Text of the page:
Home Emergency Management News EDM Wednesday Briefing: Charlotte & Tulsa Protests, Charges Filed in NY, NJ Bombings, CA Wildfires, Indonesian Landslides

EDM Wednesday Briefing: Charlotte & Tulsa Protests, Charges Filed in NY, NJ Bombings, CA Wildfires, Indonesian Landslides

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Emergency and disaster management briefing for September 21, 2016: Protests erupt in Charlotte, NC after an officer-involved shooting, Tulsa, OK protestors call for the firing of a police officer involved in a fatal shooting, U.S. prosecutors file charges against Ahmad Rahami for the recent New York and New Jersey bombings, a California wildfire becomes the costliest fire in history to fight, smartphones may be vulnerable to hacking that affects critical infrastructure, at least 19 die in Indonesian flooding and landslides, Atlanta police investigate a suspicious package, and a U-2 spy plane crashes, killing one pilot.

  1. One man, Keith Lamont Scott, was killed in an officer-involved shooting in Charlotte, NC on Tuesday near 4 p.m. Reports have identified the officer involved in the shooting as Brentley Vinson, an African American who has been with the Charlotte-Mecklenburg Police Department since July 2014. A large crowd of people quickly began gathering in the area of the shooting and the Civil Emergency Unit was deployed at approximately 10 p.m. to remove police officers safely from the area after they were surrounded by protestors.
  2. The Charlotte protests resulted in injuries to approximately 12 police officers, one that was hit in the face with a rock, damages to several police vehicles, and the reported looting of a Wal-Mart nearby and semi-trailers on Interstate 85. Interstate 85 was also closed for a short time, reportedly due to police activity, and police used tear gas to break up the protestors.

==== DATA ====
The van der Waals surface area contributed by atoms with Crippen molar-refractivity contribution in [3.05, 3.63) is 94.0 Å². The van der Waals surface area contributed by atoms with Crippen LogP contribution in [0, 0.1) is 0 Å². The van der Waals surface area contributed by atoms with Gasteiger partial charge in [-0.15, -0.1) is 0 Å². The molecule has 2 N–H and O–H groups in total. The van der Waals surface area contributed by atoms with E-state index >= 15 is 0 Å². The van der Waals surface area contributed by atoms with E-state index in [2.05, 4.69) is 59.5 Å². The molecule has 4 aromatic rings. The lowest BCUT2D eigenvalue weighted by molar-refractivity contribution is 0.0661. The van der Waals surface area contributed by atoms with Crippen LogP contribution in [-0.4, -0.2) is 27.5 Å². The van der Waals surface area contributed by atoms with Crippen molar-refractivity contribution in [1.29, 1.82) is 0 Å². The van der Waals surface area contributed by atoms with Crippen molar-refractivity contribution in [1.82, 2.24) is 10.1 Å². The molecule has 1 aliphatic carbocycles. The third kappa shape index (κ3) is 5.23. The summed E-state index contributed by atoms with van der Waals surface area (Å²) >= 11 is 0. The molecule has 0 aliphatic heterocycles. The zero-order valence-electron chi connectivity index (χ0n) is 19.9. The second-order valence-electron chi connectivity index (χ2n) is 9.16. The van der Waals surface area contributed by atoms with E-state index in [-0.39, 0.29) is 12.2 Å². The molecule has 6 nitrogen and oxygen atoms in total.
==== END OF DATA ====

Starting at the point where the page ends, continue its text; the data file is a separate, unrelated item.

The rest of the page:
3. Protests also erupted in Tulsa, OK on Tuesday evening due to an officer-involved shooting that occurred last Friday. Officer Betty Shelby, who is white, shot and killed Terence Crutcher, a black man, during a response to a stalled vehicle report. No weapon was found on Crutcher or in his vehicle, but PCP, a hallucinogenic drug was found in his SUV. Protestors were demanding the firing of the officer, who was placed on administrative leave while an investigation is conducted into the incident.
  4. U.S. prosecutors charged Ahmad Rahami, whose family owns First American Fried Chicken in Elizabeth, NJ, with the use of weapons of mass destruction, bombing a place of public use, and destruction of property by means of fire or explosive. Rahami was apprehended in Linden, N.J. early Monday after exchanging gunfire with police in which he was shot and wounded. After he was apprehended, police recovered a notebook that Rahami was carrying, blood spattered and pierced with a bullet, on which he recorded some extremist Islamic ideology.
  5. According to the National Interagency Coordination Center, the Soberanes Fire in California has now reached a cost of $208.4 million to fight, not including property value and rehabilitation. This figure exceeds the 2002 Biscuit Complex Fire, which surpassed $150 million in costs to fight, and makes the Soberanes Fire the most expensive fire in history. Officials blame the cost of the blaze on the length of time the fire has been burning - since July 22 - when an illegal campfire ignited the blaze near Big Sur. Officials indicated that as of Tuesday the blaze was 71 percent contained with more than 2,000 firefighters battling the blaze.